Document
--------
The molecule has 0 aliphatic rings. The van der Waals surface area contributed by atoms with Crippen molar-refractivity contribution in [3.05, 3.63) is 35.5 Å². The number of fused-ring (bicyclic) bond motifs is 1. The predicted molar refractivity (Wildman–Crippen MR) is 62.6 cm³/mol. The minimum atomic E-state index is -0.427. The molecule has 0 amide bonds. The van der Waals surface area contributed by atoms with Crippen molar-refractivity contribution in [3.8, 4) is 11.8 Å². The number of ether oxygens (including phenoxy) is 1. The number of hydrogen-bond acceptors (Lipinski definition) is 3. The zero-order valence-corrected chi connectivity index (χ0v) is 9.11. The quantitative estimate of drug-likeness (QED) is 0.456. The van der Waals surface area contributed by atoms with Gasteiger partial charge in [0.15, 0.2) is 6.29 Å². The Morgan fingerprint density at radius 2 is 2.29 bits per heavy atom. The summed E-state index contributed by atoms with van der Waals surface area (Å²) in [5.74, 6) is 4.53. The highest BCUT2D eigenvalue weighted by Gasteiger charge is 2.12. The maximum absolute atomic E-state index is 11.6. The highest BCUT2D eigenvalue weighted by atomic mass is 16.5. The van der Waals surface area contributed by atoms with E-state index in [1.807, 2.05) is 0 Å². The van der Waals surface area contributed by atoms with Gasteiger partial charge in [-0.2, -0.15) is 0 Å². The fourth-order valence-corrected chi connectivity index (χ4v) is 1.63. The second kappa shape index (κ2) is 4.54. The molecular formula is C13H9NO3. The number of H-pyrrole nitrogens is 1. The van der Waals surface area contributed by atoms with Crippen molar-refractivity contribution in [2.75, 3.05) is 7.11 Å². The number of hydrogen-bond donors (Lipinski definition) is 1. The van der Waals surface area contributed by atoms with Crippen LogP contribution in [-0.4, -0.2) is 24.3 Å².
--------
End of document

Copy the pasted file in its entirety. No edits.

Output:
The molecule has 0 aliphatic rings. The van der Waals surface area contributed by atoms with Crippen molar-refractivity contribution in [3.05, 3.63) is 35.5 Å². The number of fused-ring (bicyclic) bond motifs is 1. The predicted molar refractivity (Wildman–Crippen MR) is 62.6 cm³/mol. The minimum atomic E-state index is -0.427. The molecule has 0 amide bonds. The van der Waals surface area contributed by atoms with Crippen molar-refractivity contribution in [3.8, 4) is 11.8 Å². The number of ether oxygens (including phenoxy) is 1. The number of hydrogen-bond acceptors (Lipinski definition) is 3. The zero-order valence-corrected chi connectivity index (χ0v) is 9.11. The quantitative estimate of drug-likeness (QED) is 0.456. The van der Waals surface area contributed by atoms with Gasteiger partial charge in [0.15, 0.2) is 6.29 Å². The Morgan fingerprint density at radius 2 is 2.29 bits per heavy atom. The summed E-state index contributed by atoms with van der Waals surface area (Å²) in [5.74, 6) is 4.53. The highest BCUT2D eigenvalue weighted by Gasteiger charge is 2.12. The maximum absolute atomic E-state index is 11.6. The highest BCUT2D eigenvalue weighted by atomic mass is 16.5. The van der Waals surface area contributed by atoms with E-state index in [1.807, 2.05) is 0 Å². The van der Waals surface area contributed by atoms with Gasteiger partial charge in [-0.2, -0.15) is 0 Å². The fourth-order valence-corrected chi connectivity index (χ4v) is 1.63. The second kappa shape index (κ2) is 4.54. The molecular formula is C13H9NO3. The number of H-pyrrole nitrogens is 1. The van der Waals surface area contributed by atoms with Crippen molar-refractivity contribution in [2.75, 3.05) is 7.11 Å². The number of hydrogen-bond donors (Lipinski definition) is 1. The van der Waals surface area contributed by atoms with Crippen LogP contribution in [-0.4, -0.2) is 24.3 Å².